Real Driving Emissions is a tough regulation, but also a risky one

Aggressive driving on average increases pollutant emissions by 35% in rural driving and by around five times on the motorway, according to testing of the latest passenger cars by Emissions Analytics on its EQUA Index programme. Even higher “hotspots” have also been identified, where emissions at high speed can peak at more than ten times typical levels of nitrogen oxides (NOx) – the pollutant gas that was at the centre of the #dieselgate scandal.

The need to identify hotspots is becoming vital with the new Real Driving Emissions (RDE) regulations, which is a much tougher regulation of driving in normal conditions. The consequence of this will be that a greater proportion of total emissions may be concentrated in a small number of more unusual or extreme events. Unless those are well understood, the effect of the new regulations may be blunted.

The in-use surveillance requirements set out in the fourth package of RDE are aimed at monitoring vehicle compliance in all normal driving conditions, not just the cycle on which the vehicle was certified. Broadly, a vehicle should pass any RDE test within its useful life, whenever and whoever conducts the test. This is both a significant challenge for manufacturers, and brings with it risk as it is impossible a priori to guarantee compliance on all possible RDE tests.

To help quantify this risk, Emissions Analytics is launching a new evaluation programme that will quantify the risk of excessive emissions for each vehicle tested. Currently, EQUA Index ratings (www.equaindex.com) are published to allow the performance of different vehicles to be compared on a standard, normal cycle. This new programme leaves that rating unchanged, but puts the vehicle through an extended test designed to measure performance in more extreme and unusual driving conditions. The variance between that, the standard EQUA Index and the regulated level will yield a rating for the risk of exceeding the regulated level.

The main factors considered are:
• Higher speeds
• Higher and lower rates of acceleration
• Cold start emissions
• Emissions under regeneration of the diesel particulate filter.

Considering eight diesel cars certified to the new RDE standard (Euro 6d-temp), the effect of driving at speeds up to 160 kph can be shown in the chart below.


In all cases the NOx emissions on the standard cycle – with maximum speeds up to 110 kph – are within the regulated limit of 80 mg/km plus 2.1 times conformity factor, even though certification does not apply this to the motorway section separately. In fact, many of the vehicles are comfortably below this limit. Allowing the maximum speed to rise to 160 kph shows significant proportionate increases on all but one vehicle, with the average percentage increase across all eight vehicles being 552%. All but two of the vehicles remain below the limit despite the increases; however, the worst two vehicles emitted around 650 mg/km.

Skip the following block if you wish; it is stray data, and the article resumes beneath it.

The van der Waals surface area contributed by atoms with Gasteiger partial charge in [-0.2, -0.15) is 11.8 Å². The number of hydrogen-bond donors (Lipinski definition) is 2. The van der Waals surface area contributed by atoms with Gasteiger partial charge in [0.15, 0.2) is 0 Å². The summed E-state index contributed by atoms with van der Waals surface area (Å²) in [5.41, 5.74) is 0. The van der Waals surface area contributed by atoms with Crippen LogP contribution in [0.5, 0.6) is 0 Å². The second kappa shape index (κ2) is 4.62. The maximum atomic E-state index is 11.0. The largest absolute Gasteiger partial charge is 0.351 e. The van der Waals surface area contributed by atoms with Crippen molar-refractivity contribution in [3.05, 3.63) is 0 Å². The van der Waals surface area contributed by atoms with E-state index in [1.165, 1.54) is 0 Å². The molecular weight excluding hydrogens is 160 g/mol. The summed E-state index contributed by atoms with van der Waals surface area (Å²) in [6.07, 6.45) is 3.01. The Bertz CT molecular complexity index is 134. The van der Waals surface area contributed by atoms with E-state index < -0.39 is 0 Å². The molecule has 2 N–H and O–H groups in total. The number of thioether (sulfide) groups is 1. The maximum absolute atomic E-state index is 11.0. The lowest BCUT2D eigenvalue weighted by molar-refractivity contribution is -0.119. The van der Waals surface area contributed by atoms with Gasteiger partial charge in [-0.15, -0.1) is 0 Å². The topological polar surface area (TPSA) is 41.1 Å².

For reference, under the RDE regulation, the vehicle’s velocity can be driven between 145 and 160 kph for up to 3% of the total motorway driving time. The risk of compliance therefore comes from a vehicle that has a significant emissions uplift at 160 kph and is relatively close to the limit at more moderate speeds.

Under cold start, vehicles 7 and 8 also showed an average increase in emissions of 160% compared to an average of 110% across the other vehicles.

Putting this data together with performance in other parts of the test cycle, it is possible to derive ratings of the risk of excessive emissions on RDE and on RDE-like cycles but with more relaxed boundaries, as shown in the table below.


It is important to note that a red rating does not necessarily imply non-compliance but, rather, it identifies elevated risk of non-compliance using results from the Emissions Analytics’ test, which runs a cycle similar to RDE but that is not strictly compliant.

Considering Euro 6 diesels, whether RDE or prior, the effect of cold start is that NOx emissions are 2.8 times higher on average during the cold start phase compared to the whole warm start cycle. During regeneration of the diesel particulate filter NOx emissions are on average 3.3 times higher than in mixed driving with no regeneration. Therefore, the frequency and geographical location of these events can be critical to the overall real-world vehicle emissions.

These results are important for cities, manufacturers and regulators. For cities, it is vital to know that the latest vehicles do not have emissions hotspots that could undermine their air quality targets. For manufacturers, facing third-party RDE testing to check compliance, it is important to quantify the risk of high emissions being found in unusual driving conditions, where every scenario cannot practically be tested. For regulators, it is important that RDE is seen to function well in order to draw a line under the failed regulation of the past.

Emissions Analytics will continue to test a wide range of the latest vehicles to publish comparable ratings between vehicles, but now with the added quantification of the risk of elevated emissions around the boundaries of normal driving.

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